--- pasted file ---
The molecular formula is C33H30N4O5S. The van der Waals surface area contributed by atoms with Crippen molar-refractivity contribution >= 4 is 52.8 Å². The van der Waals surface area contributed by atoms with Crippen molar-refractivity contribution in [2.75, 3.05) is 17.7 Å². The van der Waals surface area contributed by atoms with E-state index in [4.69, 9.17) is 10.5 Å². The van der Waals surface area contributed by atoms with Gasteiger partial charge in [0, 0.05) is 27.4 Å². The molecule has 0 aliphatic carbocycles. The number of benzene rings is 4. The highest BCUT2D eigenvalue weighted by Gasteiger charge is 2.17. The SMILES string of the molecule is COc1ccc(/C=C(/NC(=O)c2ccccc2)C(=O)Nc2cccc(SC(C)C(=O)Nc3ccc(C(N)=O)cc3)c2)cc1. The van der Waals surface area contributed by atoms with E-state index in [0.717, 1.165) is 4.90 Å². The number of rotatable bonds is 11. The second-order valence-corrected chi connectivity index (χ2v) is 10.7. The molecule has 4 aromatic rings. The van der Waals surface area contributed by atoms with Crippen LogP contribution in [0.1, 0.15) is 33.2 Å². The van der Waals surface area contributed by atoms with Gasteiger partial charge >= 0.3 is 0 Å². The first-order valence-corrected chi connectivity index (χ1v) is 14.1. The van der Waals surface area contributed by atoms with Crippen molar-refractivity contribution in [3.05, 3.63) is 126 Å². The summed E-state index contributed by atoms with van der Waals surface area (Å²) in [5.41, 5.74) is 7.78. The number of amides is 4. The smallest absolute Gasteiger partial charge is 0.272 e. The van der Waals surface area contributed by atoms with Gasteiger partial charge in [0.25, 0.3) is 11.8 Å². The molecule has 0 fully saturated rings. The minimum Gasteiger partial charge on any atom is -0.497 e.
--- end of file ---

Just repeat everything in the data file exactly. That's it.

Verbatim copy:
The molecular formula is C33H30N4O5S. The van der Waals surface area contributed by atoms with Crippen molar-refractivity contribution >= 4 is 52.8 Å². The van der Waals surface area contributed by atoms with Crippen molar-refractivity contribution in [2.75, 3.05) is 17.7 Å². The van der Waals surface area contributed by atoms with E-state index in [4.69, 9.17) is 10.5 Å². The van der Waals surface area contributed by atoms with Gasteiger partial charge in [0, 0.05) is 27.4 Å². The molecule has 0 aliphatic carbocycles. The number of benzene rings is 4. The highest BCUT2D eigenvalue weighted by Gasteiger charge is 2.17. The SMILES string of the molecule is COc1ccc(/C=C(/NC(=O)c2ccccc2)C(=O)Nc2cccc(SC(C)C(=O)Nc3ccc(C(N)=O)cc3)c2)cc1. The van der Waals surface area contributed by atoms with E-state index in [0.717, 1.165) is 4.90 Å². The number of rotatable bonds is 11. The second-order valence-corrected chi connectivity index (χ2v) is 10.7. The molecule has 4 aromatic rings. The van der Waals surface area contributed by atoms with Crippen LogP contribution in [0.1, 0.15) is 33.2 Å². The van der Waals surface area contributed by atoms with Gasteiger partial charge >= 0.3 is 0 Å². The first-order valence-corrected chi connectivity index (χ1v) is 14.1. The van der Waals surface area contributed by atoms with Crippen molar-refractivity contribution in [3.05, 3.63) is 126 Å². The summed E-state index contributed by atoms with van der Waals surface area (Å²) in [5.41, 5.74) is 7.78. The number of amides is 4. The smallest absolute Gasteiger partial charge is 0.272 e. The van der Waals surface area contributed by atoms with Gasteiger partial charge in [0.25, 0.3) is 11.8 Å². The molecule has 0 fully saturated rings. The minimum Gasteiger partial charge on any atom is -0.497 e.